Creating an ActiveX control, using VB6, that can be called from a VBScript
running in DIAdem.
The following document describes how to:
create an ActiveX object using VB6
register it with Windows OS
access the controls methods from DIAdem
1. Launch VB6.0 and select “ActiveX Control” from the list of new projects that can be
2. Now inside of VB there is a new project called “Project1” that has “UserControl1” as
its only user control. To create this interface we will be adding our own custom
functions behind UserControl1. You get to the code window for User Control1 by
right-clicking on the control and selecting “view code” from the context menu.
3. Enter the following code into the general declarations form of Usercontrol1:
4. Now save the project and control with names that make sense. Select “File>>Save
Project As…” in the VB window menu. You will first be prompted to give a name to
your control as shown below. For the sake of this exercise call it “TestOCX.ctl”, then
click <Save> to proceed.
5. You are now prompted to enter the name of the project. Use the same name,
“TestOCX.vbp”, for the sake of simplicity, then click <Save> to proceed.
6. You are now ready to compile the control into an OCX. Select “File>>Make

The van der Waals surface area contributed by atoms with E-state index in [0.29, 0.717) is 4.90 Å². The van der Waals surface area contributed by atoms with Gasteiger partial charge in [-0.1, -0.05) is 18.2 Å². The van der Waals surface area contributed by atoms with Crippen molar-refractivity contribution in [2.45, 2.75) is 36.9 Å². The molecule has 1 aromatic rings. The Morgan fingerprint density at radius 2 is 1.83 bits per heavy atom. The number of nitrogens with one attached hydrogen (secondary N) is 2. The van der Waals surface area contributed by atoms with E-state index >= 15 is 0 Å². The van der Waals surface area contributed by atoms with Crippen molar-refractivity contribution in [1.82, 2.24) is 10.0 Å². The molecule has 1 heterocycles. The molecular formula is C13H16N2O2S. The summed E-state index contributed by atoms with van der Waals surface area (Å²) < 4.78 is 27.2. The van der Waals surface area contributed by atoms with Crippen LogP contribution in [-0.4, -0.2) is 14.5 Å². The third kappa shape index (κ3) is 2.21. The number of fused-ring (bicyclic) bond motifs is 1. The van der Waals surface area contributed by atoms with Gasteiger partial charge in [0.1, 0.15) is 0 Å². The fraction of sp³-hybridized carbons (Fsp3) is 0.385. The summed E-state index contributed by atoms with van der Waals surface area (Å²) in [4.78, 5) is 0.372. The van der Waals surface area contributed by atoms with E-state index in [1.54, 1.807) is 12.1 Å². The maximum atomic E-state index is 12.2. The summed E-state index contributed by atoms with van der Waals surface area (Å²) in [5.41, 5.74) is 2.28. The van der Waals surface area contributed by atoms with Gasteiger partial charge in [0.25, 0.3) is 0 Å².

TestOCX.ocx” in the VB window menu. You will be prompted to give the control a
name, again leave the name as “TestOCX.ocx” as shown below, and click the <OK>
button to proceed.
7. VB now builds the OCX that you will use in DIAdem. You must first register the
component with the Windows operating system, though, so applications such as
DIAdem can find it. Hit <Windows Key-R> to bring up the Windows Run dialog,
8. Type in the following command into the run dialog, replacing X with the path you
saved the OCX in. Click <OK> to execute your command to register the OCX.
9. You should now get back a message box (shown below) confirming that the control
was registered properly. If the message box indicates that the registration did not take
place, then repeat the last step, checking the spelling and syntax of the command
entered, including the path to the OCX file.
10. Now that the control is registered you can try it out in DIAdem. Go to DIAdem
AUTO and create a new VBScript with the following commands:
Set objTest = CreateObject("Project1.UserControl1")
Set objTest = NOTHING
11. The above code creates a reference to the TestOCX you created with VB and gives us
access to all of it’s methods, as illustrated in the 2nd line of code where the MyAdder
function returns a result to DIAdem.